And therein lies our current troubles. Inflation may be declining, although the jury is still out on that. However, employment is beginning to fall, and there can be no doubt about that.
However, this is not the first time we’ve faced this dilemma: how to achieve full employment and stable prices. The employment-inflation balance was the chief economic issue of the 1970s. Like now, the 70s were a time of high inflation combined with low employment. It was during the 70s that the term “Stagflation” was coined to describe this issue.
And just like now, the Central Bank had the same problem. The Bankers want to focus on just inflation. Stable prices are always their chief objective. But veering too far to the tight money, the low inflation side results in a massive loss of jobs.
Back in 1978, two old pols saw the same issue. Senator Herbert Humphrey and Congressman Augustus Hawkins recognized that we needed a balance in our economic policy: stable prices and high employment. So they wrote the Humphrey Hawkins Bill, later Act, which made it the law of the land to pursue both objectives.
It also had a couple of other provisions to balance the federal budget and international trade, which have, unfortunately, been forgotten.
Humphrey Hawkins was written to require all the nation’s policymakers to have twin objectives: stable prices and high employment. Maximizing one side of this two-sided equation will result in economic chaos.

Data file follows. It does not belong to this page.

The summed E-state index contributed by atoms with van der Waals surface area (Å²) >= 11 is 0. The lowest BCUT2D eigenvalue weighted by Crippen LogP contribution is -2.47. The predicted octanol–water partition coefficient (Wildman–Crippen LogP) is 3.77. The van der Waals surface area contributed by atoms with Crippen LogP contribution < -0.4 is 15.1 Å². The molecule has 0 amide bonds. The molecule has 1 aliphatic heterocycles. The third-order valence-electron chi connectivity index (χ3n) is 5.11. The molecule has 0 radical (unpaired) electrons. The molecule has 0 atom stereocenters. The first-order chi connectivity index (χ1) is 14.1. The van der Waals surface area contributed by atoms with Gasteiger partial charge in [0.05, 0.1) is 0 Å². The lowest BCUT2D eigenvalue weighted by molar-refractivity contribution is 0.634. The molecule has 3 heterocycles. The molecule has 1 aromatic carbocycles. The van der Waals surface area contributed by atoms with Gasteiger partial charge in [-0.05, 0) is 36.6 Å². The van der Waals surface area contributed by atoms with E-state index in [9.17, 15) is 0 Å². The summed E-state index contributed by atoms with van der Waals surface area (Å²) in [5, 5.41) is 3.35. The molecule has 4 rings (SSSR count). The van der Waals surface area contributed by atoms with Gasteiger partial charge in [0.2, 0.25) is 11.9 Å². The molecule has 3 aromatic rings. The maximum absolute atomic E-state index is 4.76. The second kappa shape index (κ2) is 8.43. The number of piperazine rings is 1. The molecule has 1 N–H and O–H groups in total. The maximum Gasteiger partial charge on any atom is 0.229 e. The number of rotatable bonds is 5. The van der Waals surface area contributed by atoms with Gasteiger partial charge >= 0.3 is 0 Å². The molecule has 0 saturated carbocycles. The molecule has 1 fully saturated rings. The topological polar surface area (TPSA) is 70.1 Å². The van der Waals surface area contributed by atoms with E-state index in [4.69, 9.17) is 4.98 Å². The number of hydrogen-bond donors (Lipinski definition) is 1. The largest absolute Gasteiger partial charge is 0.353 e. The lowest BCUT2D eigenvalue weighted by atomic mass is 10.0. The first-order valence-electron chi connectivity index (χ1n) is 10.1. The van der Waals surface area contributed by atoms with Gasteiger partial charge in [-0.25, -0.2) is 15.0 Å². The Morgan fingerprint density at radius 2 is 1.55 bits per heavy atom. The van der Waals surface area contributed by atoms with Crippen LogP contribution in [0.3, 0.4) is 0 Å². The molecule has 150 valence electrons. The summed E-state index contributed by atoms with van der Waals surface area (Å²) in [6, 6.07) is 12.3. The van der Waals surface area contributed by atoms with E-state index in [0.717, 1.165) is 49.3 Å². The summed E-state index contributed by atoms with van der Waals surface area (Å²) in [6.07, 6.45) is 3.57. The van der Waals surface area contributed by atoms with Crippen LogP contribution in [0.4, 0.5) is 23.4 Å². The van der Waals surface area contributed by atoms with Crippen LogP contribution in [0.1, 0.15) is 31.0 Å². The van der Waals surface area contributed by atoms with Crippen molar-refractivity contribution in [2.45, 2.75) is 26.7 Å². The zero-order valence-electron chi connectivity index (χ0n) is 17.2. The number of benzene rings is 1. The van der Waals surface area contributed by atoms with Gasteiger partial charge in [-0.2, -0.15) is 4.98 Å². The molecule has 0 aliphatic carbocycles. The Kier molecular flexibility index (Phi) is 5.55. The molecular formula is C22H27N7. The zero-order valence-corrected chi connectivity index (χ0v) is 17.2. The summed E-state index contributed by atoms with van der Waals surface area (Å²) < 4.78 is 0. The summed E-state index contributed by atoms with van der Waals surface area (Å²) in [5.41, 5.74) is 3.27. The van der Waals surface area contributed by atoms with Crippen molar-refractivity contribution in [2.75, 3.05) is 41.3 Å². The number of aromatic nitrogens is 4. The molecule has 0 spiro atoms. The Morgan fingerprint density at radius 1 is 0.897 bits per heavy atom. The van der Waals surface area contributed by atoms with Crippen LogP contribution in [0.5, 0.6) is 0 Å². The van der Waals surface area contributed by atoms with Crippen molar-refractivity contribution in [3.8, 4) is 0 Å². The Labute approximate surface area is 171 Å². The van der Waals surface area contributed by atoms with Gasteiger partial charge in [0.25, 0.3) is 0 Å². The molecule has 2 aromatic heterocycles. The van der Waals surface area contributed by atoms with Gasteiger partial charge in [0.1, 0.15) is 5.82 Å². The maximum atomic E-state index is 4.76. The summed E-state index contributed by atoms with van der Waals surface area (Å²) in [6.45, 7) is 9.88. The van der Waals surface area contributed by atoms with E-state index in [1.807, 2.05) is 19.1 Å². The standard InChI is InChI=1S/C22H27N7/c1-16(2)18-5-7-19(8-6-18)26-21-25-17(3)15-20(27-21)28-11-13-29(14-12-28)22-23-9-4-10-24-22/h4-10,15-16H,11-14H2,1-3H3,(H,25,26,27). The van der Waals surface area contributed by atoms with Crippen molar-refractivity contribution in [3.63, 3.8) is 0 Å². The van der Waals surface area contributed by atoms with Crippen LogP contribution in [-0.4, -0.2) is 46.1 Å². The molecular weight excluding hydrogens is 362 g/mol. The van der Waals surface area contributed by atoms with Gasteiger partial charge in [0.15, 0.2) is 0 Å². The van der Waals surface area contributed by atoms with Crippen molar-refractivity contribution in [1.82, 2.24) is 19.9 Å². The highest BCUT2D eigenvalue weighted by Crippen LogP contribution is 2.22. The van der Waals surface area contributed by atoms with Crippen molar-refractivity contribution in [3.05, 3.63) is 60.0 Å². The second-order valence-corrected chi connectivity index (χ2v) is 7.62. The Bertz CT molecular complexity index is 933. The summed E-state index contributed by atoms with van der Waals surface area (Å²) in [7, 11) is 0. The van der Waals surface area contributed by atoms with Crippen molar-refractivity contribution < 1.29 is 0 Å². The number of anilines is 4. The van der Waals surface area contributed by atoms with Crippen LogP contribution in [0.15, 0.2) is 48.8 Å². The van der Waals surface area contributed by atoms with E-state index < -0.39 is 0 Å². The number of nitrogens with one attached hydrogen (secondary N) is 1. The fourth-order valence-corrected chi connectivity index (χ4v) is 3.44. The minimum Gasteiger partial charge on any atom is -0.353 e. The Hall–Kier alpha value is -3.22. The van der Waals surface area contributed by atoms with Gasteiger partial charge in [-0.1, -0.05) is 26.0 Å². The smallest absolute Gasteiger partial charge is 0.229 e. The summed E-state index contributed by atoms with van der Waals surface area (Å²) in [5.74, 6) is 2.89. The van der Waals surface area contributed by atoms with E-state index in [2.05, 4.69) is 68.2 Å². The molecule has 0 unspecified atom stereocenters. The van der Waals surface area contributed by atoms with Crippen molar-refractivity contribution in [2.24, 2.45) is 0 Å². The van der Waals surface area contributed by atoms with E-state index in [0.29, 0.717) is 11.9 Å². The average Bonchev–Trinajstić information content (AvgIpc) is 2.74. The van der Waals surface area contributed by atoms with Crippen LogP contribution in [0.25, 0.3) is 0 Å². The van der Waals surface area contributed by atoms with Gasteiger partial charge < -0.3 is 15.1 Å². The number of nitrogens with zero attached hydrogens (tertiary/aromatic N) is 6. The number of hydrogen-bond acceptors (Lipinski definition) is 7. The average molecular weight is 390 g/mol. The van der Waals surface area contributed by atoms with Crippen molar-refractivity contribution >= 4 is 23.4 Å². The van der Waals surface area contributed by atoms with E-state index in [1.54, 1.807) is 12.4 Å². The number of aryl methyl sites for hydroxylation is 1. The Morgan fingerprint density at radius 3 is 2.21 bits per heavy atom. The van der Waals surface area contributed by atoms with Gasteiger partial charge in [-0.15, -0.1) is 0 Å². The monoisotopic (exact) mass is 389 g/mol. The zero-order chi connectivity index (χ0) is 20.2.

Today we have a Federal Reserve that has forgotten that message. So focused are they on inflation that they have lost sight of employment. Each time one of these corporations announces layoffs, it should remind the Fed of another side of this financial equation.
Ultimately, the Federal Reserve must follow what Humphrey-Hawkins requires: stable prices with full employment.
Sometimes the best analysts aren’t really analysts at all. Case in point. For the fifth time this year, OPEC, the Organization of Petroleum Exporting Countries, has lowered its estimate of Global Oil demand. Citing the high probability of a recession, combined with China’s continued Covid Lockdown, OPEC has reduced their daily oil demand by 100K barrels per day.
We can conclude that OPEC will likely cut its production to maintain its price. And this, in turn, will impact our price at the pump. Look for more price pressure from gasoline and other petroleum products.
Some mixed news coming from Asia last night. First, Japan reported that its economy slowed further. GDP for Japan was negative 1.3% for the third quarter, a recession level.
China reported that Industrial Production increased by 5%. That was less than analysts expected. On the other hand, Retail Sales in China declined by half a percent as those lockdowns continued to take their toll.
Here in the US, we will get the latest on Producer Prices. Wall Street expects Producer Prices to hold steady and indicate that Inflation at the Producer level is now down to slightly less than 5% per year. My estimate: Producer Prices may come in hotter than that, another surprise to the upside for inflation.